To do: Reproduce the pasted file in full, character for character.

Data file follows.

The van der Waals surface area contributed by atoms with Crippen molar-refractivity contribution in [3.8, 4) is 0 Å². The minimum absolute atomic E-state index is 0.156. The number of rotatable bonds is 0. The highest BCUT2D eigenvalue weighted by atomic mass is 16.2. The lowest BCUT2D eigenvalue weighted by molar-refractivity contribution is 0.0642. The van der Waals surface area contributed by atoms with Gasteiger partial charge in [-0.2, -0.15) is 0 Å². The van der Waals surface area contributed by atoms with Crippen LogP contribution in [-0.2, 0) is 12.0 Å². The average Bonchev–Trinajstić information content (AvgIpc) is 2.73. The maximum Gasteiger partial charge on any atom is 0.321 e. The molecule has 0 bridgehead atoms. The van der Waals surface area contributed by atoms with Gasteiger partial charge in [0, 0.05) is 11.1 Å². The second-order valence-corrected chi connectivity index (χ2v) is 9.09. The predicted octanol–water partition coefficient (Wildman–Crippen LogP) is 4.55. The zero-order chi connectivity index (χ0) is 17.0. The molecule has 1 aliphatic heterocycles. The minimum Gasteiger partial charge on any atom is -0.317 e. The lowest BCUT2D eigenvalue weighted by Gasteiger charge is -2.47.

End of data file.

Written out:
The van der Waals surface area contributed by atoms with Crippen molar-refractivity contribution in [3.8, 4) is 0 Å². The minimum absolute atomic E-state index is 0.156. The number of rotatable bonds is 0. The highest BCUT2D eigenvalue weighted by atomic mass is 16.2. The lowest BCUT2D eigenvalue weighted by molar-refractivity contribution is 0.0642. The van der Waals surface area contributed by atoms with Gasteiger partial charge in [-0.2, -0.15) is 0 Å². The van der Waals surface area contributed by atoms with Crippen LogP contribution in [-0.2, 0) is 12.0 Å². The average Bonchev–Trinajstić information content (AvgIpc) is 2.73. The maximum Gasteiger partial charge on any atom is 0.321 e. The molecule has 0 bridgehead atoms. The van der Waals surface area contributed by atoms with Gasteiger partial charge in [0, 0.05) is 11.1 Å². The second-order valence-corrected chi connectivity index (χ2v) is 9.09. The predicted octanol–water partition coefficient (Wildman–Crippen LogP) is 4.55. The zero-order chi connectivity index (χ0) is 17.0. The molecule has 1 aliphatic heterocycles. The minimum Gasteiger partial charge on any atom is -0.317 e. The lowest BCUT2D eigenvalue weighted by Gasteiger charge is -2.47.